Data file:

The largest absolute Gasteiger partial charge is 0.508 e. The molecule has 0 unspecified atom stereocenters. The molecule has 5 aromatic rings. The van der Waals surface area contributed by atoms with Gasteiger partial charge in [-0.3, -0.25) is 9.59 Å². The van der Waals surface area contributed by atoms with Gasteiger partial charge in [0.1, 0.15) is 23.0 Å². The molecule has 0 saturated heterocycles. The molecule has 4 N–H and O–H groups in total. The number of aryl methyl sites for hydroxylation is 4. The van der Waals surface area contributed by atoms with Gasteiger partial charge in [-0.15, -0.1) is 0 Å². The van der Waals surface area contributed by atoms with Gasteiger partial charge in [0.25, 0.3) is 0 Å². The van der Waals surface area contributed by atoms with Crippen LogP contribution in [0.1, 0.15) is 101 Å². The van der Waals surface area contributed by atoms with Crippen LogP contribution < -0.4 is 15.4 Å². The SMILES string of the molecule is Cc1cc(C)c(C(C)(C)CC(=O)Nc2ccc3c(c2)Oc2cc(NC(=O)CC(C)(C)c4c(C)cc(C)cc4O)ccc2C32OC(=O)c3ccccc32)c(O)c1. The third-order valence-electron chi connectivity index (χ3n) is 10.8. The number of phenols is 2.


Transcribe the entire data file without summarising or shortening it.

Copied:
The largest absolute Gasteiger partial charge is 0.508 e. The molecule has 0 unspecified atom stereocenters. The molecule has 5 aromatic rings. The van der Waals surface area contributed by atoms with Gasteiger partial charge in [-0.3, -0.25) is 9.59 Å². The van der Waals surface area contributed by atoms with Gasteiger partial charge in [0.1, 0.15) is 23.0 Å². The molecule has 0 saturated heterocycles. The molecule has 4 N–H and O–H groups in total. The number of aryl methyl sites for hydroxylation is 4. The van der Waals surface area contributed by atoms with Gasteiger partial charge in [-0.15, -0.1) is 0 Å². The van der Waals surface area contributed by atoms with Gasteiger partial charge in [0.25, 0.3) is 0 Å². The van der Waals surface area contributed by atoms with Crippen LogP contribution in [0.1, 0.15) is 101 Å². The van der Waals surface area contributed by atoms with Crippen LogP contribution < -0.4 is 15.4 Å². The SMILES string of the molecule is Cc1cc(C)c(C(C)(C)CC(=O)Nc2ccc3c(c2)Oc2cc(NC(=O)CC(C)(C)c4c(C)cc(C)cc4O)ccc2C32OC(=O)c3ccccc32)c(O)c1. The third-order valence-electron chi connectivity index (χ3n) is 10.8. The number of phenols is 2.